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14 Things to Do in Anacortes from Hiking and Paddling to Whale Watching and Great Eats

14 Things to Do in Anacortes from Hiking and Paddling to Whale Watching and Great Eats

Post created July 8, 2023

Many Washingtonians think of Anacortes only as a jumping-off point for trips to the San Juan Islands. But there’s so much more to this mid-sized coastal town that makes it perfect for a weekend getaway.

Anacortes is packed with beautiful vistas, great restaurants, hiking trails, museums, and more. You can easily spend a weekend there and only scratch the surface of everything Anacortes has to offer.

To help you start exploring the city, I’ll highlight 14 of my favorite things to do in Anacortes.

1. Take in the Views from Cap Sante

(Image Credit: SeattleTravel.com)

When you first arrive in Anacortes, you can’t help but notice the grassy hill that rises up just beyond downtown. This is Cap Sante (French for Cape Health), a coastal headland that juts into Fidalgo Bay and offers an impressive 360-degree panorama of the area.

What I love about hiking up to the top of Cap Sante is that you can start right from downtown Anacortes. If I arrive in Anacortes in the morning, I like to grab a coffee from the Calico Cupboard Cafe before heading out on my stroll.

Take the bayside path through Rotary Park, passing an impressive array of sailboats along the way. Then follow the trail system up to the top of the hill.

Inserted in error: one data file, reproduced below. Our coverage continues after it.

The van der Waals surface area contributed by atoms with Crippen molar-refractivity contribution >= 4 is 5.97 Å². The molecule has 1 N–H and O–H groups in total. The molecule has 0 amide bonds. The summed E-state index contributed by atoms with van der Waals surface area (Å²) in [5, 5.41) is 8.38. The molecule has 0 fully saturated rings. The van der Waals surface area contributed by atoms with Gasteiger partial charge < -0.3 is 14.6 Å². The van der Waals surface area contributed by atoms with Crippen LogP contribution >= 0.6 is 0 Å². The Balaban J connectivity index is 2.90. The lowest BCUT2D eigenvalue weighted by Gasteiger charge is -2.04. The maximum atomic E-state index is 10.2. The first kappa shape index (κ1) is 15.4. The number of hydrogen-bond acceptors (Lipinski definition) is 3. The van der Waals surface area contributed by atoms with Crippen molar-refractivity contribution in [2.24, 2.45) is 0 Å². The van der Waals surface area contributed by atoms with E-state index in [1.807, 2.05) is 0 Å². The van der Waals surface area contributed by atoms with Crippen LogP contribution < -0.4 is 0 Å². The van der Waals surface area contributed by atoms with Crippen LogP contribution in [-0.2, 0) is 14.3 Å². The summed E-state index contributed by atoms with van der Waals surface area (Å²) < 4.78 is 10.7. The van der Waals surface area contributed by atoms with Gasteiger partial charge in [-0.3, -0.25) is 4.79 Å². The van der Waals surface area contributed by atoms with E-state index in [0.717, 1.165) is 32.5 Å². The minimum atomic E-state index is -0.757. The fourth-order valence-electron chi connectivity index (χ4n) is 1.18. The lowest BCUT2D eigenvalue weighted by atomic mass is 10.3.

From there, you can look down on downtown Anacortes and the many marinas that line the shoreline. To the east, you’ll enjoy great views of Mt. Baker and the North Cascades.

The hike takes about an hour round trip. If you’re pressed for time, you can also drive to the top of Cap Sante.

2. Look for a Pod of Orcas

(Image Credit: Shutterstock / T.Schofield)

The waters around Anacortes are famous for hosting Southern Resident Killer Whales, and especially the well-known J-pod. They usually don’t come all the way into Fidalgo Bay, so your best bet to see orcas is to jump on a whale watching tour.

There are several tour outfitters in Anacortes that offer daily tours in the summer, including Island Adventures, Spirit of Orca, Anacortes Whale Watching Tours, and Blackfish Tours. Many of these tours guarantee you’ll see a whale while you’re out on the water.

3. Explore the Anacortes Farmers Market

The Anacortes Farmers Market offers a chance to see the whole community out and about. It’s a big market relative to the size of the town and hosts a great combination of local fishermen, farmers from the nearby Skagit Valley, and artists.